After the guided tours, the children are given 10 minutes to buy souvenirs – a sailor’s cap with ‘Aurora’ embroidered on it or a sailor's striped vest, so they can feel like sailors on the legendary cruiser.

Lyudmila from Petrozavodsk has a stall at the market. She says that the best time for sales is in the summer or during school holidays. Working beside the Aurora is a great deal less comfortable than selling souvenirs at other places in the city because there is almost always a cold wind blowing on the embankment. But there are advantages too!  As a rule the tourists don't know that they can only go on board if they have booked an excursion in advance, so they buy a cap, a tee-shirt or a mug as a sort of consolation prize. Lyudmila has been working here for two years, but she has never been on board. 'Why would I want to?' she asks. 'I've heard that during Soviet times the ship was taken to pieces and rebuilt.'

'They want to destroy the Aurora'

Aleksey Chizhov, Captain of the 2nd Rank and Baltic Fleet veteran, is outraged by the fable that the original Aurora is no longer in existence. He knows the ship's history as well as the story of his own destroyer, which he commanded for 10 years.

Chizhov was furious about the pirate flag incident and the drunken banquet. But what angers him most is the order issued by the Minister of Defence on 1st December 2010, disbanding the cruiser's active service crew and transferring the ship to the Central Naval Museum. Now the ship is run by a detachment of a dozen sailors, instead of the full naval crew which used to guard and run the ship.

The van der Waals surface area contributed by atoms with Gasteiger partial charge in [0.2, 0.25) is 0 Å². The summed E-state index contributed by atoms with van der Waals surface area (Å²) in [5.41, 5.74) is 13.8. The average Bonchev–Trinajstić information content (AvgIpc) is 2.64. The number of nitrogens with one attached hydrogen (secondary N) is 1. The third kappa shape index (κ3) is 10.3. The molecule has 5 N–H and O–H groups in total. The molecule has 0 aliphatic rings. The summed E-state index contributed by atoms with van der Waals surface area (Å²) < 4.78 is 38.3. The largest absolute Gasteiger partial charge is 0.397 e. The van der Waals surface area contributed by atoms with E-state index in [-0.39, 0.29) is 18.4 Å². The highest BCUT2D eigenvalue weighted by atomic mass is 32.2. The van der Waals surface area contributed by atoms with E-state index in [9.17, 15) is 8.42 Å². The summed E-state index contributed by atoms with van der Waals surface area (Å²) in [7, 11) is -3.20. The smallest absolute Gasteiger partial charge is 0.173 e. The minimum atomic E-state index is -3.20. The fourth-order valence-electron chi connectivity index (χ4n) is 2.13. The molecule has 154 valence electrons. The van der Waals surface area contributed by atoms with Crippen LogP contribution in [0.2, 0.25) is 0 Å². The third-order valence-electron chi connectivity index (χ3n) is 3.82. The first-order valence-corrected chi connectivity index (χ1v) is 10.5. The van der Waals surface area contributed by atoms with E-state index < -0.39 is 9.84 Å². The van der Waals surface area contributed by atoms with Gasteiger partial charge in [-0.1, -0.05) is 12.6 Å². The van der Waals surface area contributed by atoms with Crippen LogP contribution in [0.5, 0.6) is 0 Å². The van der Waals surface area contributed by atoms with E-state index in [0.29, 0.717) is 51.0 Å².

'The civilians will do for the ship,' say the veterans. ‘If the minister wanted to save money he should have cut generals’ pay and left the Aurora alone.'

'This is why the anarchists were able to run up the black flag,' says Chizhov. 'Now the ship has no defence against hooligans or drunken bankers. They’ve already been organising festivals in the Summer Garden, although it's a museum, so they'll be coming back to the Aurora for more champagne and oysters.'

Chizhov has other reasons for criticising the Minister of Defence. According to him, while the Aurora housed a naval crew, the ship was scrubbed and kept clean and its extremely complicated machinery kept in working order. The ship's hull below the waterline was also inspected regularly. A museum ship will hardly be kept in such tip-top condition and if the river washes mud under the bottom of the ship, it could become stuck and sink.

'The civilians will do for the ship,' say the veterans. ‘If the minister wanted to save money he should have cut generals’ pay and left the Aurora alone.'

Nikita Stepanenko calls himself a 'new communist.' He thinks the minister is acting on instructions from the Kremlin to destroy the Aurora as the symbol of the world's first socialist revolution.

'First they dishonoured the ship with drunken bankers dancing on it; now they have handed it over to a museum and are waiting for it to sink. Putin is more afraid of leftist ideas than of anything else and the Aurora is a living testament to those ideas. That's why our current government, who are agents of foreign capital, will never feel at ease as long as the Aurora is afloat.'

Communists were always strong on conspiracy theories. But it is clear that the adventures of the only armed cruiser to survive the battle of Tsushima are not yet over.

About the author

Mikhail Loginov is a journalist and novelist based in St Petersburg. He is the author of the recently published bestselling political thriller "Battle for Kremlin".